Tzvee Zahavy attended Yeshiva College and was graduated with a B.A. in mathematics as a member of Pi Mu Epsilon, the national mathematics honor society. He received a masters degree in Jewish History and rabbinic ordination from Yeshiva University, where he studied for four years with Rabbi Joseph B. Soloveitchik.
Zahavy studied with Jacob Neusner in the History of Judaism in late antiquity program of the religious studies department at Brown University. There he was recipient of a University Fellowship, a Tisch Fellowship, and Doctoral Dissertation grants from both the National and Memorial Foundations for Jewish Culture.
After receiving his Ph.D. from Brown University, Zahavy was appointed to the faculty of the University of Minnesota where he was promoted to full professor in 1988. He was director of the Dworsky Center for Jewish Studies, which he founded, served as chairman of his department for five years and was a member of the graduate faculty of the Center for Ancient Studies and the program in religious studies.
Zahavy was a visiting associate professor of Near Eastern Studies at the University of California at Berkeley and Gumenick Visiting Professor of Judaic Studies at the College of William and Mary, Williamsburg, Virginia. He has also lectured at Macalester College, the University of Notre Dame, St. John's University, University of California at San Diego, Easton College, Trinity College, Spertus College, and Bar Ilan University. He has been a visiting scholar in the faculty of humanities at the Hebrew University in Jerusalem and presented a paper at the World Congresses of Jewish Studies in Jerusalem, 1985, 1989 and 1993. In 1991 he lectured to academics in Religious Studies and Jewish Studies in Shanghai, Beijing and Nanjing, China.
Zahavy has been the recipient of several prestigious honors and grants. These include a National Endowment for the Humanities Summer Stipend, the Distinguished Teaching Award from the College of Liberal Arts, University of Minnesota, a Memorial Foundation for Jewish Culture Fellowship, an American Council of Learned Societies Fellowship, and an Award for Distinguished Contribution to Scholarship, from Yeshiva University. He has received travel grants and grants-in-aid from the graduate school of the University of Minnesota and from its Office of International Programs.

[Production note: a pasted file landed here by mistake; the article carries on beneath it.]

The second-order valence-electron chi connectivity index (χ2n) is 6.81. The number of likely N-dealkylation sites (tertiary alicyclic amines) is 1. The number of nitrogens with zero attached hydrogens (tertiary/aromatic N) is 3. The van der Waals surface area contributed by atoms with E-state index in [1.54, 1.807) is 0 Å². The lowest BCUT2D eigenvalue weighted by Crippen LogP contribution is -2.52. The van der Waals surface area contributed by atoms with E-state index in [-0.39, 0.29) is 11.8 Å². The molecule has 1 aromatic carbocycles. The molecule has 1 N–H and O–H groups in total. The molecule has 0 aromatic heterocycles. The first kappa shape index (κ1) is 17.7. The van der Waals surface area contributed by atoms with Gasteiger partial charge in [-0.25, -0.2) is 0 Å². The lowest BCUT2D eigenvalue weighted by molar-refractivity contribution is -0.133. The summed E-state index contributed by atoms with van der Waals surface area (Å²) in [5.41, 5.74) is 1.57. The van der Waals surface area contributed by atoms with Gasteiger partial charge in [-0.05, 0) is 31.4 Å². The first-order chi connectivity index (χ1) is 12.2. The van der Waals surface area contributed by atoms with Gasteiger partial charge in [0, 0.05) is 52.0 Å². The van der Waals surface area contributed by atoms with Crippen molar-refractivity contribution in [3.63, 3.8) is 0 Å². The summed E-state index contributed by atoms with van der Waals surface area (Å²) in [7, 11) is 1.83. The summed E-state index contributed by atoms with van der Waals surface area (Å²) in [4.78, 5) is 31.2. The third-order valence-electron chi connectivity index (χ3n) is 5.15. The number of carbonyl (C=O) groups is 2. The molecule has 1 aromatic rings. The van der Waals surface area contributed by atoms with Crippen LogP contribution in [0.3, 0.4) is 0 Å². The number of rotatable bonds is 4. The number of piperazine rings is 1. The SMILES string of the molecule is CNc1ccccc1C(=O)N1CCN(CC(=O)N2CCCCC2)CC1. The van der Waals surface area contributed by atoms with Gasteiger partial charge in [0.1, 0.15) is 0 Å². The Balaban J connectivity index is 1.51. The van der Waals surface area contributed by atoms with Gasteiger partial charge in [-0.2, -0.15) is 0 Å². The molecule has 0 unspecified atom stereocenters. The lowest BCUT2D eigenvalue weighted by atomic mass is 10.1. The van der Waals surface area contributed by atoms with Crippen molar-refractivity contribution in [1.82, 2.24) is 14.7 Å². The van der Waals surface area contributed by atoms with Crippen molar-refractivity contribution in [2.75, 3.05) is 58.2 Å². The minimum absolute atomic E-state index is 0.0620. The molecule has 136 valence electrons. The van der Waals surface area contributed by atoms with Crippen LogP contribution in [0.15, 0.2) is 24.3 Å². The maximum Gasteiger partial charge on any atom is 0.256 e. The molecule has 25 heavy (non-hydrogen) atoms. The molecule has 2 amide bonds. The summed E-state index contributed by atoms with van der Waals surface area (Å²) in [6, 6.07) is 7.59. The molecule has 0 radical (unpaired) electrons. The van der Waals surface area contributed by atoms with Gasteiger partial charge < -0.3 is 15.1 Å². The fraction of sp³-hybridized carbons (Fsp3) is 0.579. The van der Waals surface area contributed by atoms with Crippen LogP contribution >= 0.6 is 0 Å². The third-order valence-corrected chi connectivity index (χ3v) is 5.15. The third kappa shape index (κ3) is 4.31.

He was the principal investigator, of an IBM sponsored grant for developing software to assist in teaching Hebrew, and Director of the Wexner Foundation Grant, "A Bridge to Scholarship".
His published books are The Traditions of Eleazar Ben Azariah,Scholars Press for Brown University Judaic Studies, The Mishnaic Law of Blessings and Prayers: Tractate Berakhot, Brown Judaic Studies, 1987, The Talmud of the Land of Israel: Tractate Berakhot, University of Chicago Press, 1989, Studies in Jewish Prayer, University Press of America, 1990, The Talmud of Babylonia: An American Translation: Tractate Hullin, 3 volumes, Brown Judaic Studies, 1992-4.
Zahavy has reviewed books for The Journal of Biblical Literature, The Catholic Biblical Quarterly, The Journal of the American Academy of Religion, and The New Review of Books and Religion. He produced "Ancient Synagogues Explored," an educational video tape in 1984, and a video tape, "Interviews with Twin Cities Jewish Leaders" in 1985. He is primary author of three IBM computer software programs: Milim: Vocabulary Drill for Foreign Language Instruction, Milim for Windows, and VERBS, and is co-author of SENTENCES.
He has taught numerous courses in World Religions, Jewish history
and culture and advanced seminars in classical Hebrew texts. His popular
course at the University of Minnesota, "Introduction to Judaism"
has enrolled up to 400 students each year. Zahavy has lectured to various
community groups and has written numerous articles on Jewish subjects for
scholarly encyclopedias and for newspapers.